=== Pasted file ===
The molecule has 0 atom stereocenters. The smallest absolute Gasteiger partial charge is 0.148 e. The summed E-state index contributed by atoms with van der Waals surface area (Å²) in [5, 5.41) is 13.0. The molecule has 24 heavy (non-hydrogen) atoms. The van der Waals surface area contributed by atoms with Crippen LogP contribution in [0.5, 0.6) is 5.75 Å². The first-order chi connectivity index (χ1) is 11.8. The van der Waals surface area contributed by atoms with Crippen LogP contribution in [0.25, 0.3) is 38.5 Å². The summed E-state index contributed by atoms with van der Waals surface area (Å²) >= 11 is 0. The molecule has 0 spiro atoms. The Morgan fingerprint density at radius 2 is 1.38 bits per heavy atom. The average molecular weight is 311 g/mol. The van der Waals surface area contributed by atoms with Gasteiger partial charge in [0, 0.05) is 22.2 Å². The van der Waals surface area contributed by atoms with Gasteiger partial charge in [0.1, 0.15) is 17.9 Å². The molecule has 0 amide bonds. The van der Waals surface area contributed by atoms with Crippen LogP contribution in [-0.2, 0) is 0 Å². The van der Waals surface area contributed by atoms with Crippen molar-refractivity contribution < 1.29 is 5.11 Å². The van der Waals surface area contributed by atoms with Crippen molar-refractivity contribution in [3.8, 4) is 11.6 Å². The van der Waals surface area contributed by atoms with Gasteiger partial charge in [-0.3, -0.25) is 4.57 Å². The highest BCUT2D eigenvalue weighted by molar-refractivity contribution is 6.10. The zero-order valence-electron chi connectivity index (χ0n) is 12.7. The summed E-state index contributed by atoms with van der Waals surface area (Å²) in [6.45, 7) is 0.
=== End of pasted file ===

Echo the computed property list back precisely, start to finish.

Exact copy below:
The molecule has 0 atom stereocenters. The smallest absolute Gasteiger partial charge is 0.148 e. The summed E-state index contributed by atoms with van der Waals surface area (Å²) in [5, 5.41) is 13.0. The molecule has 24 heavy (non-hydrogen) atoms. The van der Waals surface area contributed by atoms with Crippen LogP contribution in [0.5, 0.6) is 5.75 Å². The first-order chi connectivity index (χ1) is 11.8. The van der Waals surface area contributed by atoms with Crippen LogP contribution in [0.25, 0.3) is 38.5 Å². The summed E-state index contributed by atoms with van der Waals surface area (Å²) >= 11 is 0. The molecule has 0 spiro atoms. The Morgan fingerprint density at radius 2 is 1.38 bits per heavy atom. The average molecular weight is 311 g/mol. The van der Waals surface area contributed by atoms with Gasteiger partial charge in [0, 0.05) is 22.2 Å². The van der Waals surface area contributed by atoms with Gasteiger partial charge in [0.1, 0.15) is 17.9 Å². The molecule has 0 amide bonds. The van der Waals surface area contributed by atoms with Crippen LogP contribution in [-0.2, 0) is 0 Å². The van der Waals surface area contributed by atoms with Crippen molar-refractivity contribution < 1.29 is 5.11 Å². The van der Waals surface area contributed by atoms with Crippen molar-refractivity contribution in [3.8, 4) is 11.6 Å². The van der Waals surface area contributed by atoms with Gasteiger partial charge in [-0.3, -0.25) is 4.57 Å². The highest BCUT2D eigenvalue weighted by molar-refractivity contribution is 6.10. The zero-order valence-electron chi connectivity index (χ0n) is 12.7. The summed E-state index contributed by atoms with van der Waals surface area (Å²) in [6.45, 7) is 0.